There is a lot of code. The author does as good a job as I've seen explaining what each snippet does and how it's important, but still there are a few places where page after page of code is presented. Still, my preference is to only get the really important lines of code so that I can focus on the topic at hand, and not have to mentally trace variables from method listing to method listing. Some folks might prefer it this way, but I think it muddies up an otherwise good read.
17 of 18 people found the following review helpful.
By Maximilian Alexander
This book is absolutely amazing and extremely well written and impressive in how much it covers. If you're not too familiar with web security, this book does a great job explaining the concepts and the reasoning behind modern web security from the ground up. Badri maintains a conversation as the book progresses from the basic of HTTP to token-based api security. The code samples are sure classic in many future projects not only because of how digestable they are but also based on the surrounding explanation. There is plenty of great code samples that are easily readable and formattable. The book shows implementations of windows identity foundation as well as TWO methods of implementing an OAuth 2.0 Resource & Authorization Server and how to use the access tokens to implement security in the ASP.NET Web Api.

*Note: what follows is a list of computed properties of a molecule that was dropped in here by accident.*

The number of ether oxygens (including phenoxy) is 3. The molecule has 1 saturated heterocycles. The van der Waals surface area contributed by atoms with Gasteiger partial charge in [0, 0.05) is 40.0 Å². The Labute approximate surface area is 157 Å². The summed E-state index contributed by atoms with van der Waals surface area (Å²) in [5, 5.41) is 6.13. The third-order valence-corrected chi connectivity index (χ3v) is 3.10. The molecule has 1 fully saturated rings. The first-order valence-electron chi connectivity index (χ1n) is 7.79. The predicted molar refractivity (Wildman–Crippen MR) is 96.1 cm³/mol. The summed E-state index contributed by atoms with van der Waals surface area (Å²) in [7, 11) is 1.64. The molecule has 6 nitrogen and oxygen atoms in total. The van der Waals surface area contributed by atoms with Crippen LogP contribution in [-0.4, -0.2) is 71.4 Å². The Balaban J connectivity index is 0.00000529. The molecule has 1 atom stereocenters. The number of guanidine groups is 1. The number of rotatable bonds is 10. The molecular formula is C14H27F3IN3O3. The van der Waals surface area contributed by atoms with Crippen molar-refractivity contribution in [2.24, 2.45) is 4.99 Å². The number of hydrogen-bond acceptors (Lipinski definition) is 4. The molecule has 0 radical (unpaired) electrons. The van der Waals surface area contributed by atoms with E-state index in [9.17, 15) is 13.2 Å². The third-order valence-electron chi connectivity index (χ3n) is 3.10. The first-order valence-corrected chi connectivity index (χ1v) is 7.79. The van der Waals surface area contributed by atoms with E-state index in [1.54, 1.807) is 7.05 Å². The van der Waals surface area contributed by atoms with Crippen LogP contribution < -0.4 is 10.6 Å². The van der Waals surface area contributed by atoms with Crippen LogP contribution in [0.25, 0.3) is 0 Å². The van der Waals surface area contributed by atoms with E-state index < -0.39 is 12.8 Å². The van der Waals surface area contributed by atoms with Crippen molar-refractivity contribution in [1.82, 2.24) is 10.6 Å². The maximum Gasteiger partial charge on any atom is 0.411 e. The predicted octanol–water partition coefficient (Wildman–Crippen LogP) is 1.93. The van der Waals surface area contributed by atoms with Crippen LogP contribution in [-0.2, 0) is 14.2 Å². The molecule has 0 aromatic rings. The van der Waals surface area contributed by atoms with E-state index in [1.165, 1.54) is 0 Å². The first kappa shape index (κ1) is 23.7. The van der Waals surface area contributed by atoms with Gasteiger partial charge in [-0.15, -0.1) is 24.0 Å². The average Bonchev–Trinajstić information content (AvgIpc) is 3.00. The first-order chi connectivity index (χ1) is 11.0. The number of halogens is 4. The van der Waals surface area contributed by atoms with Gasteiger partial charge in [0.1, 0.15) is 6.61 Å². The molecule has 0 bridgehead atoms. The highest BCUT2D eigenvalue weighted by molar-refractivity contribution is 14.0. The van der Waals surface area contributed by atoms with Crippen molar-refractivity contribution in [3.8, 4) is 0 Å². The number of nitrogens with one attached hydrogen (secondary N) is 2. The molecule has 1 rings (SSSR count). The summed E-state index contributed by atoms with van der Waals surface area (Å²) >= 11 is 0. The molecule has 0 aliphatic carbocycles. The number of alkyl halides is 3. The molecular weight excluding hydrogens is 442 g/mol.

Even if ASP.NET Web Api isn't your method of choice for creating JSON/XML and RESTful services, there is so much to take away from this book. It's an absolute buy and a pleasure to read.
1 of 1 people found the following review helpful.
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Wow - talk about detailed
By Waylon Martinez
Great book, very detailed.
A wonderful overview of how to secure Asp.net Web API. I appreciated the ground up approach to the book. At first I felt like there was a lot of unrelated material being covered (because I was mainly interested in the OAuth 2.0 workflows), but in the end the material covered was so well put together - each chapter built on the previous chapter.
A very well written book - one of the top security books I have read recently.
Also I loved the addition of chapter 15 - a 2013 OWASP list of the top 10 security vulnerabilities and how they relate to ASP.NET Web API - I didn't see that coming a great way to end the book.